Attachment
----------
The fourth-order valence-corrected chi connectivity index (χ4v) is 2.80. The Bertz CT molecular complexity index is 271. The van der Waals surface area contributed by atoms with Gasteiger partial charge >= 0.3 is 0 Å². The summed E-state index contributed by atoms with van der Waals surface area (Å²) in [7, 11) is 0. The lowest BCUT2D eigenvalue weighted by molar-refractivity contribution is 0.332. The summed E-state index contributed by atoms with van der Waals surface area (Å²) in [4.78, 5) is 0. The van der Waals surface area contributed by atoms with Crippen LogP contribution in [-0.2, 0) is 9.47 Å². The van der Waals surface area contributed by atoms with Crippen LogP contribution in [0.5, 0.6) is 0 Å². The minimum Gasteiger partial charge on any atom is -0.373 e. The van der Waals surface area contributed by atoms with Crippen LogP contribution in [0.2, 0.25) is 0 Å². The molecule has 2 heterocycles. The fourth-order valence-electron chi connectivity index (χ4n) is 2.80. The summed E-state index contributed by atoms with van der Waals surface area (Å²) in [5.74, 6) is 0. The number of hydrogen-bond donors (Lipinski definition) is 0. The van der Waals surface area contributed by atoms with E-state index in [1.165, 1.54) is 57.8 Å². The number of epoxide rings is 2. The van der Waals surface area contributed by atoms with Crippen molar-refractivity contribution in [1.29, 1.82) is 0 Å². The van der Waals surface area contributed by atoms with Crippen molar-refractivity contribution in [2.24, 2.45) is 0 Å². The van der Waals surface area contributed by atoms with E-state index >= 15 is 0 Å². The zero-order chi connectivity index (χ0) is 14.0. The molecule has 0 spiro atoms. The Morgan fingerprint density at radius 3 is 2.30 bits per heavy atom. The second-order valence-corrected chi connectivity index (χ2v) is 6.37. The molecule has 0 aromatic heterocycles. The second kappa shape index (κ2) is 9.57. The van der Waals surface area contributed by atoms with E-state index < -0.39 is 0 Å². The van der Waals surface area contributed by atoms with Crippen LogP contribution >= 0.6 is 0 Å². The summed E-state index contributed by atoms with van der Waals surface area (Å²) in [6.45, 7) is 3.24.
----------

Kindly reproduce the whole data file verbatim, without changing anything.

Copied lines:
The fourth-order valence-corrected chi connectivity index (χ4v) is 2.80. The Bertz CT molecular complexity index is 271. The van der Waals surface area contributed by atoms with Gasteiger partial charge >= 0.3 is 0 Å². The summed E-state index contributed by atoms with van der Waals surface area (Å²) in [7, 11) is 0. The lowest BCUT2D eigenvalue weighted by molar-refractivity contribution is 0.332. The summed E-state index contributed by atoms with van der Waals surface area (Å²) in [4.78, 5) is 0. The van der Waals surface area contributed by atoms with Crippen LogP contribution in [-0.2, 0) is 9.47 Å². The van der Waals surface area contributed by atoms with Crippen LogP contribution in [0.5, 0.6) is 0 Å². The minimum Gasteiger partial charge on any atom is -0.373 e. The van der Waals surface area contributed by atoms with Crippen LogP contribution in [0.2, 0.25) is 0 Å². The molecule has 2 heterocycles. The fourth-order valence-electron chi connectivity index (χ4n) is 2.80. The summed E-state index contributed by atoms with van der Waals surface area (Å²) in [5.74, 6) is 0. The number of hydrogen-bond donors (Lipinski definition) is 0. The van der Waals surface area contributed by atoms with E-state index in [1.165, 1.54) is 57.8 Å². The number of epoxide rings is 2. The van der Waals surface area contributed by atoms with Crippen molar-refractivity contribution in [1.29, 1.82) is 0 Å². The van der Waals surface area contributed by atoms with Crippen molar-refractivity contribution in [2.24, 2.45) is 0 Å². The van der Waals surface area contributed by atoms with E-state index >= 15 is 0 Å². The zero-order chi connectivity index (χ0) is 14.0. The molecule has 0 spiro atoms. The Morgan fingerprint density at radius 3 is 2.30 bits per heavy atom. The second-order valence-corrected chi connectivity index (χ2v) is 6.37. The molecule has 0 aromatic heterocycles. The second kappa shape index (κ2) is 9.57. The van der Waals surface area contributed by atoms with E-state index < -0.39 is 0 Å². The van der Waals surface area contributed by atoms with Crippen LogP contribution >= 0.6 is 0 Å². The summed E-state index contributed by atoms with van der Waals surface area (Å²) in [6.45, 7) is 3.24.